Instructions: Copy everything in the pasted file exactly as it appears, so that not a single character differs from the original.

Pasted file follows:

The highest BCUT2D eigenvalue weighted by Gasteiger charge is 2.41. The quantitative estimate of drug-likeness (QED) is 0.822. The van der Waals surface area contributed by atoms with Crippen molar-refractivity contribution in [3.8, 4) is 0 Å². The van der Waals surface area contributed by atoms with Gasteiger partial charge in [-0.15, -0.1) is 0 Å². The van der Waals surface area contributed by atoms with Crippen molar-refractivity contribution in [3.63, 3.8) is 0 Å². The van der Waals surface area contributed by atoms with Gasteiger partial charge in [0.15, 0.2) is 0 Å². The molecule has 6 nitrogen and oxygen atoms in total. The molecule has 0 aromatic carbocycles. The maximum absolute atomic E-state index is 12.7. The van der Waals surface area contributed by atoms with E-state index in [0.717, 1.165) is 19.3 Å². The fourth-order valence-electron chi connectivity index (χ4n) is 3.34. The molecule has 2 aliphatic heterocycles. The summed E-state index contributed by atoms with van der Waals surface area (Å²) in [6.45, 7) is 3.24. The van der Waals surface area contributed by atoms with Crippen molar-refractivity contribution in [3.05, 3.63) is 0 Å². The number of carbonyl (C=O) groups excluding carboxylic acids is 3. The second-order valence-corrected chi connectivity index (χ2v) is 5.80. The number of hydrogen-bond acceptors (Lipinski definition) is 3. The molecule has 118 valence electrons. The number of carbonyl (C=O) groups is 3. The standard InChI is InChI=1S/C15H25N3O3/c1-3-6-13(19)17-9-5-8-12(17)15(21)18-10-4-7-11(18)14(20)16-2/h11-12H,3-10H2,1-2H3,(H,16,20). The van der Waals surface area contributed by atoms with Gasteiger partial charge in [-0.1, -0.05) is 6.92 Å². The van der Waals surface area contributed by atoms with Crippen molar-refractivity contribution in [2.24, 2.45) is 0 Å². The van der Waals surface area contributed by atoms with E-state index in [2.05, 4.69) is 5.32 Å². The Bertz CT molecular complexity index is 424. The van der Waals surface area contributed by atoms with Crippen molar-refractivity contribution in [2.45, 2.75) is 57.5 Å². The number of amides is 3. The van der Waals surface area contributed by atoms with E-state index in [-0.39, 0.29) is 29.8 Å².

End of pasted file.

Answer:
The highest BCUT2D eigenvalue weighted by Gasteiger charge is 2.41. The quantitative estimate of drug-likeness (QED) is 0.822. The van der Waals surface area contributed by atoms with Crippen molar-refractivity contribution in [3.8, 4) is 0 Å². The van der Waals surface area contributed by atoms with Gasteiger partial charge in [-0.15, -0.1) is 0 Å². The van der Waals surface area contributed by atoms with Crippen molar-refractivity contribution in [3.63, 3.8) is 0 Å². The van der Waals surface area contributed by atoms with Gasteiger partial charge in [0.15, 0.2) is 0 Å². The molecule has 6 nitrogen and oxygen atoms in total. The molecule has 0 aromatic carbocycles. The maximum absolute atomic E-state index is 12.7. The van der Waals surface area contributed by atoms with E-state index in [0.717, 1.165) is 19.3 Å². The fourth-order valence-electron chi connectivity index (χ4n) is 3.34. The molecule has 2 aliphatic heterocycles. The summed E-state index contributed by atoms with van der Waals surface area (Å²) in [6.45, 7) is 3.24. The van der Waals surface area contributed by atoms with Crippen molar-refractivity contribution in [3.05, 3.63) is 0 Å². The number of carbonyl (C=O) groups excluding carboxylic acids is 3. The second-order valence-corrected chi connectivity index (χ2v) is 5.80. The number of hydrogen-bond acceptors (Lipinski definition) is 3. The molecule has 118 valence electrons. The number of carbonyl (C=O) groups is 3. The standard InChI is InChI=1S/C15H25N3O3/c1-3-6-13(19)17-9-5-8-12(17)15(21)18-10-4-7-11(18)14(20)16-2/h11-12H,3-10H2,1-2H3,(H,16,20). The van der Waals surface area contributed by atoms with Gasteiger partial charge in [-0.1, -0.05) is 6.92 Å². The van der Waals surface area contributed by atoms with Crippen molar-refractivity contribution in [2.24, 2.45) is 0 Å². The van der Waals surface area contributed by atoms with E-state index in [2.05, 4.69) is 5.32 Å². The Bertz CT molecular complexity index is 424. The van der Waals surface area contributed by atoms with Crippen molar-refractivity contribution in [2.45, 2.75) is 57.5 Å². The number of amides is 3. The van der Waals surface area contributed by atoms with E-state index in [-0.39, 0.29) is 29.8 Å².